Saying No Even When the Consequences Hurt

 


“Choosing to Say No or No More”

Inspired by My Own Worse Enemy by Janet Davis

 Sometimes writing is painful. This particular message is one of those times. I would rather not recall parts of my life. And yet I must accept that each experience contributed to who I am today. I’m a tough old bird who has learned a lot about life, living, and lovers. I’ve learned that we all need a little, no a lot of, compassion for our fellow travelers, because we are all flawed and each of us must accept the consequences of our decisions. Once in a while we ought to have the conviction to say “No” and have the courage to live with the results. Here is one of my life stories. Names have been changed for obvious reasons.

* * *
Robert and I had said, “I do” almost ten years before. We had three precious children who were born within a 37-month period. Yes, that is three in three years (almost). We lived in our dream house, with gardeners, boats, and a company car. He worked in a business that my brother and dad had started years earlier. Life was good. Our future looked bright and full of promise.

“Have I told you today how much I love you?” he would say each night as his head hit the pillow, exhausted after a hard day’s work. We were both devoted to our family.

A few years after the honeymoon period on the job, a growing tension began to develop between my brother, W. D., and Robert. Not sure what to do Robert asked me to talk with W.D. So I went to my brother’s house one evening and brought up the subject. W.D., a man of very few words, said simply, “If something doesn’t change someone (meaning Robert) will be looking for another job.”

Another issue loomed which would cause any wife concern. A new receptionist, Charlotte, had arrived on the scene, driving a sports car, wearing sundresses with limited underwear. Could she be the source of the tension?

Trying to be friendly when we met I said, “I understand we have something in common. We both have little girls.”

“I don’t have any children,” she lied.

Why?

The wife of an employee and friend of mine came to tell me that this new receptionist had a reputation that preceded her and that she was “after” my husband.

All my defenses went up and I assured my friend that I trusted my husband.

Doubt and suspicion soon took the place of trust.

A few months later Robert lost his position with the company. He was given the Houston branch office, which was not doing very well. He also inherited the new receptionist and they left early every day for Houston and returned late every night. My husband was crushed by my brother’s rejection and he had another woman providing him with all the flattery and on-the-job support that I couldn’t.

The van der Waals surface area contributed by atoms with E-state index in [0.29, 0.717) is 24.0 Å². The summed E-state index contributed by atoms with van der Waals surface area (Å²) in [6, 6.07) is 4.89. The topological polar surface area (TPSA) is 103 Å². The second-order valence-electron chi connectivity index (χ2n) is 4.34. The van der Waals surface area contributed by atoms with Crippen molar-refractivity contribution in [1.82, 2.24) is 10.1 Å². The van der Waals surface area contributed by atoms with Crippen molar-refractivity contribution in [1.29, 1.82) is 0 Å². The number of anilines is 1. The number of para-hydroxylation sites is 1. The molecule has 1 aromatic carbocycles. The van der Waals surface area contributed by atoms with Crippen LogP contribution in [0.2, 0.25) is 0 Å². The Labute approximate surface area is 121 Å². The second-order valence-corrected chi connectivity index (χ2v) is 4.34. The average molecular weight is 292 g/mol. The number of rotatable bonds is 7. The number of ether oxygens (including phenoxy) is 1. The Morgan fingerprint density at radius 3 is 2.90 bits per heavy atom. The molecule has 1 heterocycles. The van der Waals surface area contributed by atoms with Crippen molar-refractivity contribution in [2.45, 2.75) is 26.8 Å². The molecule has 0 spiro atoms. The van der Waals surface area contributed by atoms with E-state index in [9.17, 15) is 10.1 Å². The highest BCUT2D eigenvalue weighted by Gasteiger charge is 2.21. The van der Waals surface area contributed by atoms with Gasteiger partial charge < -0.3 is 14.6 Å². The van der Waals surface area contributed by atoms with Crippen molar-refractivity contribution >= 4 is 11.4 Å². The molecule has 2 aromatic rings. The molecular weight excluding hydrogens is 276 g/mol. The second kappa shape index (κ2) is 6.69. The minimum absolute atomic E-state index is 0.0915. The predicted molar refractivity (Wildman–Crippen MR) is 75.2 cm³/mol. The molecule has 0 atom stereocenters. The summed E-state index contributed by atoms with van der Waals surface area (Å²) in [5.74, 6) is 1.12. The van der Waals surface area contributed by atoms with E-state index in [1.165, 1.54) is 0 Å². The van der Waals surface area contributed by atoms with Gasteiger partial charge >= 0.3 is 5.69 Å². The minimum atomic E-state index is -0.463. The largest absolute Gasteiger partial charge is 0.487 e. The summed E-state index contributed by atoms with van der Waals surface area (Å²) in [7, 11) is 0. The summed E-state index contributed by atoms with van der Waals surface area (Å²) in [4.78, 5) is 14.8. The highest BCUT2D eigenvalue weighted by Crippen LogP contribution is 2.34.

All my little red flags were at the top of the poles. I could feel the life force slipping from my marriage, as I managed our home and three very young children.

One night he was meeting a customer for dinner. When he didn’t come home, I managed to get the phone number and called the man at home even though it was very late. I had no shame, just desperation. The gentleman caught on quickly and said, “He and Charlotte left here at 9:00.” Robert did not come home that night.

The next day was the turning point for me. Though Robert’s dad wanted me to ignore his affair, thinking it was just a passing thing, I knew what I could and could not live with.

I chose to say No.

When I confronted Robert, there was no remorse. The apology I yearned for didn’t come. I said, “I will not live a lie. You were out all night with another woman.”

I gave him what he wanted, an excuse to leave. And he did.

There wasn’t then and never has been an apology.

 I learned. . .

Sometimes saying no has harsh consequences. The alternatives, however, are much more damaging to the human spirit.

What would you have done?

Gail in purple speaking with hand gesturesI am a Certified Professional Coach and I hold a degree from Lamar University in Speech and a Master’s from the University of Texas. I married Sam after raising three children as a single mother. I was an educator in regular and special education for twenty years, finishing my professional career as a Braille teacher. In 2007 I founded SMORE for Women. SMORE is a nonprofit association whose goal is Single Moms, Overjoyed, Rejuvenated, and Empowered. My stories have been published in several Christian books and magazines. My Website.

6 comments

  1. You ARE a strong woman. There are so many who choose to sweep such pain under the oriental runner and hope the affair is a passing fancy until they come to their senses and beg for forgiveness. Only there are some women who are too proud, even for that. I land smack dab in that category. I was in the same boat as you some 25 years ago. Three small girls. Alone, we both had to face a lot of “life” challenges head-on. Glad you made it through. I did too. Possibly it makes us better writers and more compassionate to the human condition. Who knows? I’m still trying to take down my Christmas lights from last year. (Kidding…sort of.)

    1. Not so strong, really. Been knocked to my knees plenty.
      BTW-I adore your writing and sense of humor. Wish I had your dialogue from Mama when my boys needed it. It’s way too late now. “Ugh,” she said 15 grandchildren later.

  2. I appreciate the thought, but you are meant to be the one unique you that you were created to be. Take courage and be that woman.

  3. Anonymous · · Reply

    Thank you for sharing your story. You are a strong woman! When I grow up I’m gonna be like you.

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